Recently I read a novel set in the Yukon during the Alaskan Gold rush. The Christmas meal in the far north was quite different. Salmon was the main course. Red beans and rice fixed Cajun style was also served. One of the characters had learned to make it while in Louisiana. That explained why a lady from Massachusetts would serve such a dish. It reminded the reader she was well-traveled. Food can give a lot of backstory without actually revealing backstory.

Food equals emotions

Unless, there is a reason to go into detail about what’s being served I avoid planning those menus. Food can be used to create mood or show emotion. My reluctant bride, Evangeline is not a great cook but she loves to bake cakes. Jake is surprised to find his new bride and not the housekeeper had made the delicious cake. The cake represented another change in Evangeline’s attitude toward marriage. The new bride Marty in Love Comes Softly by Jeanette Oke is determined to prepare something besides pancakes for her new husband. A hilarious chase scene occurs in the chicken coop resulting in the rooster getting his beak hacked off with her ax. Clark rescues her and presents the bird plucked and pot ready suggesting it might be better boiled with dumplings rather than fried. We learn how to prepare a tough old chicken while experiencing Marty and Clark’s budding relationship.

Menus

Know why you are sharing the menu and what purpose it serves in creating your scene. If the main character is a chef or a foodie then meal preparation and even recipes in the back of novels are important elements to keep the readers attention. A historical novel restaurant menu is going to be different from a modern one. No fast food and limited daily selection. Often the waitress told the customer the few items available. And others only had one choice for the day. It all depends on the setting.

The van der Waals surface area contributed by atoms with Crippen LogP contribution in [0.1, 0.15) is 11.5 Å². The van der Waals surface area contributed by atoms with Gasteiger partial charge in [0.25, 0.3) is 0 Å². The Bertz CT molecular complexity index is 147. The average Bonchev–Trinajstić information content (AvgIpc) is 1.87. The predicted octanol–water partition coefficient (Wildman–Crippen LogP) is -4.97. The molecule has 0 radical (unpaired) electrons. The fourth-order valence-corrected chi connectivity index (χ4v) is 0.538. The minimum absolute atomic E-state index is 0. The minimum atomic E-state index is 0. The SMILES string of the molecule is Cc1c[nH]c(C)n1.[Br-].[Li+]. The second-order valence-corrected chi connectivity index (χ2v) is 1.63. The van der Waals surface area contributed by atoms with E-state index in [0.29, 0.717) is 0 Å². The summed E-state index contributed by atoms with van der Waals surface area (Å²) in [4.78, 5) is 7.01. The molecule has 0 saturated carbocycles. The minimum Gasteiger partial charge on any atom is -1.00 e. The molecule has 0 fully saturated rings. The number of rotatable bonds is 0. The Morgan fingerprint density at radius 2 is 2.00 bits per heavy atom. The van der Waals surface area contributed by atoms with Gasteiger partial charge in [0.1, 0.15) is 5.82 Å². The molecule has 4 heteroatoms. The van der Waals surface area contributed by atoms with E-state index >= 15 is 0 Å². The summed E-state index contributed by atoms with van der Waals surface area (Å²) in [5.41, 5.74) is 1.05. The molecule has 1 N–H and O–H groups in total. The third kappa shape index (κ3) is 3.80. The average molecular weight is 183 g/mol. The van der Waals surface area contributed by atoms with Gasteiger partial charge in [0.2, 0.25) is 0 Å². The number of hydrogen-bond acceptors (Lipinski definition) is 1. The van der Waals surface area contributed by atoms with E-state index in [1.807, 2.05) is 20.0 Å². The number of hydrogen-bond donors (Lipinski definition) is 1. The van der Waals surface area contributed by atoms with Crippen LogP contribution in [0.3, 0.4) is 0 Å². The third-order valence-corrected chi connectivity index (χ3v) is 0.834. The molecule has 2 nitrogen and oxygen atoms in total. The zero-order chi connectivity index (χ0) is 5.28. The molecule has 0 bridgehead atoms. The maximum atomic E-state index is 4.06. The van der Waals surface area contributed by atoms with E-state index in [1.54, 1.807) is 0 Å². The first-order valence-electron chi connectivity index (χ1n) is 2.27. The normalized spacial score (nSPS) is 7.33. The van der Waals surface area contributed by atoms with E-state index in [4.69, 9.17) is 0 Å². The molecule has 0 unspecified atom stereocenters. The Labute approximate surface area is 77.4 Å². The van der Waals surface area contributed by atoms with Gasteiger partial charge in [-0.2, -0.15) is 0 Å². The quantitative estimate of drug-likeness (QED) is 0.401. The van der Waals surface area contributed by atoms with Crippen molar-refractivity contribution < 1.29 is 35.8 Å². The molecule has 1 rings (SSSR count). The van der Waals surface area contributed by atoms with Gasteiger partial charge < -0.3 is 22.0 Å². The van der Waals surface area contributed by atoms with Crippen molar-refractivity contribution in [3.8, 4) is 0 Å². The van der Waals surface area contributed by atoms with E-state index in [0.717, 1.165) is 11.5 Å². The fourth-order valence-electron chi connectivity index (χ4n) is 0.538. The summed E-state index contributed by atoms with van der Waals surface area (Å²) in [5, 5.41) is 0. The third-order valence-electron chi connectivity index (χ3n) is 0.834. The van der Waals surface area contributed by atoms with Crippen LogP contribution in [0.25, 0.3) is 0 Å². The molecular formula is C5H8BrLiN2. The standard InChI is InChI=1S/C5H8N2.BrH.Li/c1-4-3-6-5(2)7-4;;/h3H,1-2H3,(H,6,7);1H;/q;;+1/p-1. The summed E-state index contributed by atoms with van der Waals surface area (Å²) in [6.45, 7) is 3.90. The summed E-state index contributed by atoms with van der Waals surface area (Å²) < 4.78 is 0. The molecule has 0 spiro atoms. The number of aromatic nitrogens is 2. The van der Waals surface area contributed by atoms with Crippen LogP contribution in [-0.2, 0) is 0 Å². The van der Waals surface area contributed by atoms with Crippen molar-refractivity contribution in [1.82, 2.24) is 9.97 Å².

Even homesteads consisted of simple menus often the same thing every day.

Food and Culture

Contemporary novels set in America can focus on the culture of the area, latest trends in food or ethnicity of the characters. Her in Aurora Illinois we have a large Hispanic population and many foods common to that culture are available in most grocery stories. I have eaten cactus and chicken mola (chicken in chocolate sauce). I have a daughter-in-law from Mexico and many Hispanic friends so my culinary experience has grown beyond American style tacos. My other daughter-in-law is from the Philippines and I have friends from Sri Lanka. There are several grocery stores that carry items to prepare their dishes. Red rice is a treat for my Sri Lankan friends and my daughter-in-law is very particular about the rice she buys. I had no idea there was something called sweet rice. Sushi is becoming popular almost everywhere. And now southern sweet tea (you know the kind that reminds you of Kool-Aid) is now a common selection at all restaurants even fast food. The Midwest she is a changing.

Get it right

My final thought on food in a novel. In true life settings get the menus for the restaurants and fast food places right. If the eatery is fictious be sure the menu is typical for the setting or serves a purpose in moving the story along. Comfort food like mac and cheese can set the mood to de-stress. While prime rib is definitely a date night.

As a writer how much detail do you put into scenes with food?

As a reader how does food in a story effect you?

Please share, I love comments and learning from my readers.